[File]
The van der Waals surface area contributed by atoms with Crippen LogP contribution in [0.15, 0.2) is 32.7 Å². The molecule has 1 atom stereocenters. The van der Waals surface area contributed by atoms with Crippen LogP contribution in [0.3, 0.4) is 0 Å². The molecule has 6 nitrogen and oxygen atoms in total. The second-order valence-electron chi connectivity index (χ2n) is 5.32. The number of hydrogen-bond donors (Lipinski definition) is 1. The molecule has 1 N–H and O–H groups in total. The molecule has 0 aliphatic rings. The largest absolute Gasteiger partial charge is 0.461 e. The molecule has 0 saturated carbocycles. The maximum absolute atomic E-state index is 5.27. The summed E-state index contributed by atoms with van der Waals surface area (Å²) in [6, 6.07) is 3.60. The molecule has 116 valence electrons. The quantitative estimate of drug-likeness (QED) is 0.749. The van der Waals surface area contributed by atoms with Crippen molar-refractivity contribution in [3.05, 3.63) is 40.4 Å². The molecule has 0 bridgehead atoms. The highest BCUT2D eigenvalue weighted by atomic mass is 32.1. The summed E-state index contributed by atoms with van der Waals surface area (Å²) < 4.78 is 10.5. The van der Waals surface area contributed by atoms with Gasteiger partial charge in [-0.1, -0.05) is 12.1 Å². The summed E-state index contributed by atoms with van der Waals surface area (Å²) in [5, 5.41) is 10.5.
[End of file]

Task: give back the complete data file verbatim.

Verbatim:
The van der Waals surface area contributed by atoms with Crippen LogP contribution in [0.15, 0.2) is 32.7 Å². The molecule has 1 atom stereocenters. The van der Waals surface area contributed by atoms with Crippen LogP contribution in [0.3, 0.4) is 0 Å². The molecule has 6 nitrogen and oxygen atoms in total. The second-order valence-electron chi connectivity index (χ2n) is 5.32. The number of hydrogen-bond donors (Lipinski definition) is 1. The molecule has 1 N–H and O–H groups in total. The molecule has 0 aliphatic rings. The largest absolute Gasteiger partial charge is 0.461 e. The molecule has 0 saturated carbocycles. The maximum absolute atomic E-state index is 5.27. The summed E-state index contributed by atoms with van der Waals surface area (Å²) in [6, 6.07) is 3.60. The molecule has 116 valence electrons. The quantitative estimate of drug-likeness (QED) is 0.749. The van der Waals surface area contributed by atoms with Crippen molar-refractivity contribution in [3.05, 3.63) is 40.4 Å². The molecule has 0 bridgehead atoms. The highest BCUT2D eigenvalue weighted by atomic mass is 32.1. The summed E-state index contributed by atoms with van der Waals surface area (Å²) < 4.78 is 10.5. The van der Waals surface area contributed by atoms with Gasteiger partial charge in [-0.1, -0.05) is 12.1 Å². The summed E-state index contributed by atoms with van der Waals surface area (Å²) in [5, 5.41) is 10.5.